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Substance Abuse Within The Nursing Profession

1258 words - 5 pages

As Heise states, substance abuse among nurses a growing problem that is often overlooked by society. Addiction has been a problem in the nursing profession for over one hundred years (as cited in Monroe & Kenaga, 2010). According to the American nurses association, it is speculated that 6%-8% of nurses have a drug or alcohol related problem (as cited in Trinkoff & Storr, 1998). Substance abuse not only affects the individual abuser, but also can negatively impact those around them, most significantly their patients. Chemical dependence if often viewed as a lack of will power, but through education and research, this issue should be looked at as an actual disease. The education of nursing students is the first step in helping those with a dependence problem get the treatment they need to help solve this prevalent issue. Different specialties with the nursing profession are more likely than others to have higher substance abuse rates, due to work setting and availability of controlled substances (Trinkoff & Storr, 1998). There are many risk factors that lead to substance abuse problems, such as behavioral characteristics and psychological factors (Griffith, 1999).
The American Psychological Association definition of addiction is defined as “a state of severe psychological and behavioral dependence on drugs or alcohol characterized by compulsive use, a preoccupation with securing its supply and a tendency for relapse after discontinuation of the substance (as cited in Griffith, 1999). As the definition explains, addiction is strongly related to both behavioral and psychological factors, which can be developed at a young age. Psychological risk factors include “chaotic families and lifestyles, childhood victimization, and low self esteem” (Griffith, 1999). Griffith also explains that behavioral characteristics related to substance abuse include identifying with religion, being overemotional, depression, low self-esteem, and self-derogation. Clearly both behavioral and psychological factors can contribute to susceptible substance abuse, which also extends into the field of nursing.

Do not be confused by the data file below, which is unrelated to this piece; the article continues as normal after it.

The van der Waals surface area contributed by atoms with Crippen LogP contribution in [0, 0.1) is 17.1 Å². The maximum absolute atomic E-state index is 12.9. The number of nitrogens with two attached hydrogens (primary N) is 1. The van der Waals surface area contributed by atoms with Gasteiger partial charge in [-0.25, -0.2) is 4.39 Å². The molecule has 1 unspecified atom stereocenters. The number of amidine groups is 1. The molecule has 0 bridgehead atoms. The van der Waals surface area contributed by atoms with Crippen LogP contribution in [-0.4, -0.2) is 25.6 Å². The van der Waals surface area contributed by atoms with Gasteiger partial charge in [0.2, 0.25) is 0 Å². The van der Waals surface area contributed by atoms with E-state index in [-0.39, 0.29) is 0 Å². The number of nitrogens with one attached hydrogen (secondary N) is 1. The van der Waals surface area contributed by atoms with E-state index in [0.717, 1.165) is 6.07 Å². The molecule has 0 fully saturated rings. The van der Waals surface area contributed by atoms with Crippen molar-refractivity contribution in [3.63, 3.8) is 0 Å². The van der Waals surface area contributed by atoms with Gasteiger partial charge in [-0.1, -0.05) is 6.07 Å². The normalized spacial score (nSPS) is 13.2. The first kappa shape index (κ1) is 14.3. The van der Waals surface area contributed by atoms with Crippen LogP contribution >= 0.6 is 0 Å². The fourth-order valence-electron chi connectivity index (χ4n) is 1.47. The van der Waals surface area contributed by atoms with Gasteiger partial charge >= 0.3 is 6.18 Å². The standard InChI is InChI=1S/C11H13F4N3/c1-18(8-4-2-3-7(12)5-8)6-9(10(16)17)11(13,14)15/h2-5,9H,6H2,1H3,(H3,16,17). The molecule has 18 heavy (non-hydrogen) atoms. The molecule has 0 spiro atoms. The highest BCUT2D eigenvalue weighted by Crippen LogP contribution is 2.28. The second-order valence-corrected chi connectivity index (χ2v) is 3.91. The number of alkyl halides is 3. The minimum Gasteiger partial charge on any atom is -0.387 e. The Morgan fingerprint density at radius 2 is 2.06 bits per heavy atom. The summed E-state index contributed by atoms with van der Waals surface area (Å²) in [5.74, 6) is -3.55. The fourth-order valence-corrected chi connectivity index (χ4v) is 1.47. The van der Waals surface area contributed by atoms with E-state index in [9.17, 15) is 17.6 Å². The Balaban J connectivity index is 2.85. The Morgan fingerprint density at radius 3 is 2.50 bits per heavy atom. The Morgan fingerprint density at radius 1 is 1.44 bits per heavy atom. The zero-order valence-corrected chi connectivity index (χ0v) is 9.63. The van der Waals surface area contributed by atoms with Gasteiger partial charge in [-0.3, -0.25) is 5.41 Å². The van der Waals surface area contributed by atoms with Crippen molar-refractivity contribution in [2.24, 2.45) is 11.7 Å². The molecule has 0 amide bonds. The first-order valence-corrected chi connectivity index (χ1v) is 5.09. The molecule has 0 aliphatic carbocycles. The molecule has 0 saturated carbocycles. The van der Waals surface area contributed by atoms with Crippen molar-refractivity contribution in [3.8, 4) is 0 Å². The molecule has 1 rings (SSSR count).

Talbert states that some signs and symptoms of nurses who are abusing substances either on or off the job (2009). The symptoms are general and nonspecific. Many times those closest to them have no idea. Overtime the nurse will begin to exhibit symptoms. According to the DEA, symptoms include: “increased absenteeism, frequent disappearances from the department or unit, excessive amounts of time spent in the medication rooms or near medication carts, work performance alternates between high and low productivity, and inattention or poor judgment (as cited in Talbert, 2009). Other signs may include damaged relationships among colleagues, friends, and patients; heavy ‘wastage’ of drugs; personality changes, such as mood swings, anxiety, depression, and isolation; and increased concerns voiced by patients” (Talbert, 2009). The biggest problem with nurses who abuse is...

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